ADB launches campaign for youth involvement in SDGs
MANILA, Philippines – What can the youth do to make the Sustainable Development Goals (SDG) a success?
A fair bit, actually.
In terms of numbers alone, the United Nations Economic and Social Commission for Asia and the Pacific (ESCAP) estimated that the youth, aged 15 to 24, comprised 16% of the region’s population in 2015 – almost a billion people.
The Asian Development Bank (ADB) Youth Initiative is planning to harness those numbers to make the SDGs, or Global Goals, a success. By launching the campaign to make 2016 the Year of the Youth for the Global Goals, ADB believes it can count on the one billion youth in the region to work towards the SDGs.
The UN created the SDGs, or Global Goals, to replace the Millennium Development Goals. The 17 goals and 169 targets hoped to be more comprehensive than their predecessor.
During the Asia Pacific Youth Exchange’s (APYE) International Youth Conference, Christopher Morris, head of the NGO Center and Civil Society Center (NGOC) at ADB, told students and young professionals they “will be key to the success of the SDGs.”
“By answering the call and bringing your unique skills, passions, and resources to solve the world’s greatest problems, you become the heroes that the world needs today,” Morris added. (READ: What we brought home from #YES4SDG)
The APYE, a two-week program involving around 250 young leaders, is part of the campaign launched at the beginning of the year. Participants underwent training on the SDGs before immersing themselves in a local community to look for solutions to their problems.
Morris said APYE was just part of their overall plan in 2016 to mobilize the youth to contribute to the SDGs’ success.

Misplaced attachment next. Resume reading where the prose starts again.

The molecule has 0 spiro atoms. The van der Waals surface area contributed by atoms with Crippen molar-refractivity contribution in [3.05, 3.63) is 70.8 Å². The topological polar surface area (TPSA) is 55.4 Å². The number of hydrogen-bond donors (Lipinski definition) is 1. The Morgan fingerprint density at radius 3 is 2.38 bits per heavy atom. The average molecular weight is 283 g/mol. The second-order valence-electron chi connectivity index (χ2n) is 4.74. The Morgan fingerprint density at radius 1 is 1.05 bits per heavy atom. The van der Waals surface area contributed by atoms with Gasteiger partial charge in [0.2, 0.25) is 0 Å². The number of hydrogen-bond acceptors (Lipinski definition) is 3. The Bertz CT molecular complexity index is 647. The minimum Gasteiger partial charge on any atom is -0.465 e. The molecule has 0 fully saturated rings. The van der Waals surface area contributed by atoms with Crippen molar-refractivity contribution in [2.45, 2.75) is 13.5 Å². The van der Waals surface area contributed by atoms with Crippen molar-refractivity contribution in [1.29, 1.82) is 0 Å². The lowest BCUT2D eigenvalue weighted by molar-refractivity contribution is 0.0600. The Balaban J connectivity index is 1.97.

“We’re looking for participation and contributions from young people,” Morris said of the campaign.
Explaining his wish to get all of Asia’s youth involved, Morris said, “Everybody can participate."
Conference participant Grace Vicedo, a student, said meeting the targets required everyone’s participation. “Everyone really has to work at it for it to succeed, and I think it won’t work if only one sector of the community will help.”
Inclusiveness was one of the buzzwords when the SDGs were first launched. The positive outcome of the goals should be inclusive, but it also meant everyone had to do their part to ensure its success as well. (READ: World leaders commit to 'people-centered, transformative' Global Goals)
Morris echoed UN Secretary General Ban Ki-moon’s sentiments when Ban told leaders, “We need action from everyone, everywhere.”
While action during the APYE involved a combination of big ideas, Morris does not think this limits participation. According to him, something as simple as knowing and practicing proper hygiene or segregating garbage would go far.
Because of this, the campaign would include supporting actionable plans like innovations and social enterprises, and also going to the local communities to promote the SDGs and the simple ways of contributing to them.
Even the APYE participants’ ideas were straightforward. One group suggested creating a device that allowed people to plant on top of the water’s surface.
This concept surprised Pat Reyes, another student. “A small thing can actually make a big difference. It just depends if you really want to make it happen,” she said.
Opening the door
However, Morris acknowledged the challenges facing the youth, particularly skepticism and lack of awareness. He said the youth could not make a difference if those in leadership positions would not listen.
Without young people’s participation, the region loses not just numbers, but also its creative energy. “We don’t have to train the youth to be innovative or energetic,” Morris said.
According to Morris, giving the youth opportunities meant equipping them with the knowledge that they could make a difference with small measures, guiding them in areas they do not understand, and letting them be heard.
“The thing about the youth is, the door only has to be open a crack, and they will blow it wide open,” Morris said. – Rappler.com